The Difference Between a Financial Coach and a Financial Advisor

Oftentimes when someone finds out that I am a financial coach, they start asking me questions about investing. While I am an active investor, advising people about trading is not part of my role as a financial coach. In fact, I am not legally qualified to do so on a fee basis.

Instead, my role as a financial coach involves financial education and motivation. I help people manage their finances more effectively and give them the encouragement that they need to do so. While this function involves investing to a degree, I am not a financial advisor.

So whenever I get these types of questions, I usually try to help people understand the difference between the two professions as outlined below:

The Role of Financial Coaches

A financial coach assists clients in setting and sticking to measurable financial goals. The role of a coach is to help clients assess their own financial situation from a practical perspective. Thereafter, a financial coach guides clients through the process of creating specific, measurable, and achievable financial goals. During coaching sessions a financial coach typically educates clients about effective money management strategies based on the clients’ individual needs.

Financial coaches are not required to have specific qualifications in order to advise clients, though many do. This is because the role of a financial coach does not entail advising clients about trading specific stocks or funds. Instead, financial coaches educate and encourage clients to implement wealth-building strategies.

Due to the function of this role, your relationship with a financial coach may be short-lived. It typically takes about 1-3 months of coaching to get clients on the right track. Thereafter, they should be able to effectively manage their finances and adequately prepare for the future.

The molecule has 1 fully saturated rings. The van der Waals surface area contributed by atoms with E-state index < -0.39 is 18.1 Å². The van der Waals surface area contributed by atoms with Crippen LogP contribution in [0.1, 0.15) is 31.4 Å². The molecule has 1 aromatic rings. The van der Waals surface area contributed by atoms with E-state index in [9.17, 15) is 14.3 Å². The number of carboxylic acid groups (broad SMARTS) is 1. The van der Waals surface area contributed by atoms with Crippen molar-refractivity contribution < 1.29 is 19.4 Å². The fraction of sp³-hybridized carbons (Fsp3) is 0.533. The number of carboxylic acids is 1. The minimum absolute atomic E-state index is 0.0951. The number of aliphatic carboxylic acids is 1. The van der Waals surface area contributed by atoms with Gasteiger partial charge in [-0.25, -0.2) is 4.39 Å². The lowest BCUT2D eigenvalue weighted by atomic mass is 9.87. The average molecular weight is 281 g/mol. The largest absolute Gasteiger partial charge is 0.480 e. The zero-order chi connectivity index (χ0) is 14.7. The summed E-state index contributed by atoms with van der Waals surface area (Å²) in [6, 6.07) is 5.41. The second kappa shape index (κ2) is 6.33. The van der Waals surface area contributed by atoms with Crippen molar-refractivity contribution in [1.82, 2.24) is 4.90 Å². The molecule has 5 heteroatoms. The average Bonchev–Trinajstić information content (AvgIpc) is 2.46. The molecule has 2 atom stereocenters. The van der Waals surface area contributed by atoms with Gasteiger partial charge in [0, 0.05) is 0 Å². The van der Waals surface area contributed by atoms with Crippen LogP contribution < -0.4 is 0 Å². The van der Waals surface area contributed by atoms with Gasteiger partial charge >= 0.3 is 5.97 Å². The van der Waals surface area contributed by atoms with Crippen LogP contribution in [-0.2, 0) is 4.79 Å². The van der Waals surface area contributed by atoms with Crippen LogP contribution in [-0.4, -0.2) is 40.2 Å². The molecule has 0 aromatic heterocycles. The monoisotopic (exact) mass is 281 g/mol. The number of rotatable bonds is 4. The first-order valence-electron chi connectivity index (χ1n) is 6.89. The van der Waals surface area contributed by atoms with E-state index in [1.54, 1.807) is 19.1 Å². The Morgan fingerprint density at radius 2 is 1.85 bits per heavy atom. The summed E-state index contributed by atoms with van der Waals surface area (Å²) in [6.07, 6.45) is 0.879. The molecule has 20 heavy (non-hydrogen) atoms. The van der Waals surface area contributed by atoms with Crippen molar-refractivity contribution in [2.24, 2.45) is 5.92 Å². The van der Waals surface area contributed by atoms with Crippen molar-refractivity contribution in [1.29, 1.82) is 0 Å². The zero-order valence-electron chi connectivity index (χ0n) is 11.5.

For this reason, good financial coaches do not desire to prolong a fee-based relationship with their clients. Instead, they want to equip their clients in as little time as possible to be financially independent.

Financial coaches are typically paid by the hour or through a fixed-price package. So you know exactly what to expect up-front. The benefits of working with a financial coach is that you receive personalized attention. You also have someone in your corner every step of the way. This is much like working with a personal trainer instead of by yourself. You have an advocate pushing you through the tough beginning stages of your financial improvement journey. Therefore you don’t easily give up when faced with challenges.

The Role of Financial Advisors

A financial advisor can be complementary to the role of a financial coach. An advisor helps you build your wealth once you are on the road to achieving your money management goals. You don’t have to have a ton of money to seek out or benefit from a financial advisor. However, you should be financially fit before you consult with an advisor.

The role of a financial advisor is to help you with your long-term financial planning goals. Advisors tend to be most beneficial to individuals who are interested in investing or otherwise taking high level financial risks. These individuals usually make about $100,000 or more annually and tend to be in their mid-40’s or older. Such individuals often desire personalized, in-depth investing tips and strategies.

Retirement Planning

For this reason, financial advisors must be licensed and registered with the Financial Industry Regulatory Authority. These individuals often give their clients very detailed investing recommendations and they usually manage their portfolio for them. This is why clients typically have a long-term relationship with their financial advisor. It is fairly common for clients to remain with the same financial advisor throughout their retirement years.

The cost of retaining a financial advisor is typically more expensive than that of a financial coach. Financial advisors are usually paid on a fee or commission basis or a combination of both. They can charge by the hour or they can take a percentage of your investment portfolio. Usually, the more money an advisor manages for you, the more expensive it is to retain the advisor.


These are the main differences between financial coaches and financial advisors. As you see, they both have separate and distinct roles but are definitely supportive of each other. Whichever one you choose, be sure that the services that the professional offers is a good fit for your financial needs.